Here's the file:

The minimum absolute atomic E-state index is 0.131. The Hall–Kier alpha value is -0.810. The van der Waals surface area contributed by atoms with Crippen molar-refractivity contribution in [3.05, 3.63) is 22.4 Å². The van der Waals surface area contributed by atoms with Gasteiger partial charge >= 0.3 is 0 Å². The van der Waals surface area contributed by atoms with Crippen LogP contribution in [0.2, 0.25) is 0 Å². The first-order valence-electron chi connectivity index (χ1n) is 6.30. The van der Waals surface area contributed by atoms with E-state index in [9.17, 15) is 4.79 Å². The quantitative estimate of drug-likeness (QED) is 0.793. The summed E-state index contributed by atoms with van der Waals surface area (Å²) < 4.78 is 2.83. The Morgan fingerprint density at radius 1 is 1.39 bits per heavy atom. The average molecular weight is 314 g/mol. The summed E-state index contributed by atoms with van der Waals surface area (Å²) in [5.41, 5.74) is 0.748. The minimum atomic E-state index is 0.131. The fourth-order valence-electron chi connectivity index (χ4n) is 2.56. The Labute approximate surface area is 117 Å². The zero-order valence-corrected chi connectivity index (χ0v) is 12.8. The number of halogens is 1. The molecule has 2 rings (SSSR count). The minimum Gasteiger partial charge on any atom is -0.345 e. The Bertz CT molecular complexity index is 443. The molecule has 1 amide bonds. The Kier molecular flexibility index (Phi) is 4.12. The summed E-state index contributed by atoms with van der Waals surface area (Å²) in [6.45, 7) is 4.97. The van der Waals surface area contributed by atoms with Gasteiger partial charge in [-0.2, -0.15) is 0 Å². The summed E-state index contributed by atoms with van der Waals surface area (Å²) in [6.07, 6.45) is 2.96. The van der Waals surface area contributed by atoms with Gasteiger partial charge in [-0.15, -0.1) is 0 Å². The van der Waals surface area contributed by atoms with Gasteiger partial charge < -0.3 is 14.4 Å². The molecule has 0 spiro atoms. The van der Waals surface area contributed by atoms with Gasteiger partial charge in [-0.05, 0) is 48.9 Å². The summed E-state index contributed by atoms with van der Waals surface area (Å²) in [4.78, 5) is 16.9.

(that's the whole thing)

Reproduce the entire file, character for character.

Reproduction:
The minimum absolute atomic E-state index is 0.131. The Hall–Kier alpha value is -0.810. The van der Waals surface area contributed by atoms with Crippen molar-refractivity contribution in [3.05, 3.63) is 22.4 Å². The van der Waals surface area contributed by atoms with Gasteiger partial charge >= 0.3 is 0 Å². The van der Waals surface area contributed by atoms with Crippen LogP contribution in [0.2, 0.25) is 0 Å². The first-order valence-electron chi connectivity index (χ1n) is 6.30. The van der Waals surface area contributed by atoms with E-state index in [9.17, 15) is 4.79 Å². The quantitative estimate of drug-likeness (QED) is 0.793. The summed E-state index contributed by atoms with van der Waals surface area (Å²) < 4.78 is 2.83. The Morgan fingerprint density at radius 1 is 1.39 bits per heavy atom. The average molecular weight is 314 g/mol. The summed E-state index contributed by atoms with van der Waals surface area (Å²) in [5.41, 5.74) is 0.748. The minimum atomic E-state index is 0.131. The fourth-order valence-electron chi connectivity index (χ4n) is 2.56. The Labute approximate surface area is 117 Å². The zero-order valence-corrected chi connectivity index (χ0v) is 12.8. The number of halogens is 1. The molecule has 2 rings (SSSR count). The minimum Gasteiger partial charge on any atom is -0.345 e. The Bertz CT molecular complexity index is 443. The molecule has 1 amide bonds. The Kier molecular flexibility index (Phi) is 4.12. The summed E-state index contributed by atoms with van der Waals surface area (Å²) in [6.45, 7) is 4.97. The van der Waals surface area contributed by atoms with Gasteiger partial charge in [-0.2, -0.15) is 0 Å². The summed E-state index contributed by atoms with van der Waals surface area (Å²) in [6.07, 6.45) is 2.96. The van der Waals surface area contributed by atoms with Gasteiger partial charge in [-0.15, -0.1) is 0 Å². The van der Waals surface area contributed by atoms with Gasteiger partial charge < -0.3 is 14.4 Å². The molecule has 0 spiro atoms. The van der Waals surface area contributed by atoms with Gasteiger partial charge in [-0.05, 0) is 48.9 Å². The summed E-state index contributed by atoms with van der Waals surface area (Å²) in [4.78, 5) is 16.9.